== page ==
When we hear footsteps on the front porch, we await the ringing of the doorbell. This past weekend, in the middle of the night, we weren't awake to hear those footsteps. The first sound of the bell made my wife and I imagine there had been some sort of power outage, and that wink of electricity had set off our mild security system. Then it rang again. This was really someone on the porch.
I rose from the bed, and my wife called after me, "Make sure you use the chain."
I assured her that I would, but first I was going to put on my robe. That would give me the warmth I needed as well as giving me the extra few seconds to clear my head for this operation. When I got to the door, however, my wife was already there.
"Who is it?" she called through the closed door. She wasn't using the chain.
I stopped and listened along with her. The voice on the other side let us know that it was the teenager from down the street. He had been on our porch a few times recently, looking for a calm place in the storm of adolescence. This was a change from years past when he was running an errand for his mother who needed to borrow a cup or sugar of a couple eggs. Or maybe he was just out walking his dog and stopped by to see if our son was home. And if our son, impossibly older by five years, wanted to play.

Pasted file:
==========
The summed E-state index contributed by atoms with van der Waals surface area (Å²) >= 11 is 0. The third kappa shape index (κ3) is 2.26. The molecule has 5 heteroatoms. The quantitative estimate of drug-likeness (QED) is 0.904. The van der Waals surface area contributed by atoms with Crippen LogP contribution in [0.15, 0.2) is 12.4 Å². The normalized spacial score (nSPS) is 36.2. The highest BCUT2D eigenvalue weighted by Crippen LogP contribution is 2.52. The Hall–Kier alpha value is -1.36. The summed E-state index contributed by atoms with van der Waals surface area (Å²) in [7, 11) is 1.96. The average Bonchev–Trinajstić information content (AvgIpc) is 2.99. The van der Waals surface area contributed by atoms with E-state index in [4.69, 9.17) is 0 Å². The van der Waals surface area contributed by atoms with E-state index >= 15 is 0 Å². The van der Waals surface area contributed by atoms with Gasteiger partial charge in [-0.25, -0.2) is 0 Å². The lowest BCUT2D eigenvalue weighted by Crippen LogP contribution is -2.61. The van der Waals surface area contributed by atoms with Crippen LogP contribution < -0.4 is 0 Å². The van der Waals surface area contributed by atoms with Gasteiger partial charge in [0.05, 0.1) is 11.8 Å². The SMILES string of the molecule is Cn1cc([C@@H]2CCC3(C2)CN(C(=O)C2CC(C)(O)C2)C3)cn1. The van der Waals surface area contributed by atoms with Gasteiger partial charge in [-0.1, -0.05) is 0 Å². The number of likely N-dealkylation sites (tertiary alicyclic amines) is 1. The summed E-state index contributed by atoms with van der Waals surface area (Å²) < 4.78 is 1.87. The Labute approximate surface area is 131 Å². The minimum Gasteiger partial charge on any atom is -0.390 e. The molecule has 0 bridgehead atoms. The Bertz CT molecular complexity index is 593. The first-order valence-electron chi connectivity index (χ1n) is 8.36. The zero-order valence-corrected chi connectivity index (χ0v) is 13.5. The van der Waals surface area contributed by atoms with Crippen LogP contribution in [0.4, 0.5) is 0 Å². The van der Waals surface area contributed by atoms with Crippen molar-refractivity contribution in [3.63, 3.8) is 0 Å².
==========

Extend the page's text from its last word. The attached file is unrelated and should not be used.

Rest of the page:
On this late night, he wasn't there to play. He needed a place to rest. He had been out on the streets for hours, locked out of his house. Now with the door opened to receive our neighbor my wife and I kept our concerns to ourselves, even though we had so many questions. Where was his mother? Why didn't he use his key? Was there someone we should be calling? Where had he been for all those hours that preceded midnight?
He didn't want to talk much. He looked as tired as we felt, and so my wife set about making up the bed in the back room for him. When she came back, I went and brought back a glass of grape juice that seemed like a caring gesture. That's when my wife texted his mother.
There was little more to discuss. It was time for sleep, and the details would be sorted out in the morning.
In the morning there was a note on the bed. Two actually. One was the draft of the more legible one that thanked us for the place to rest and that he didn't want to wake us. Again. He had gone out the back door to a friend's house once the sun was up.
Shortly after that, we got a call from his mother, filling in the blanks. The trouble he was in. The challenges she had been having. The challenges he had been having. The challenges of a single mother and her son. She thanked us for the safe place we gave her son.
And we wonder if that bell will ring again.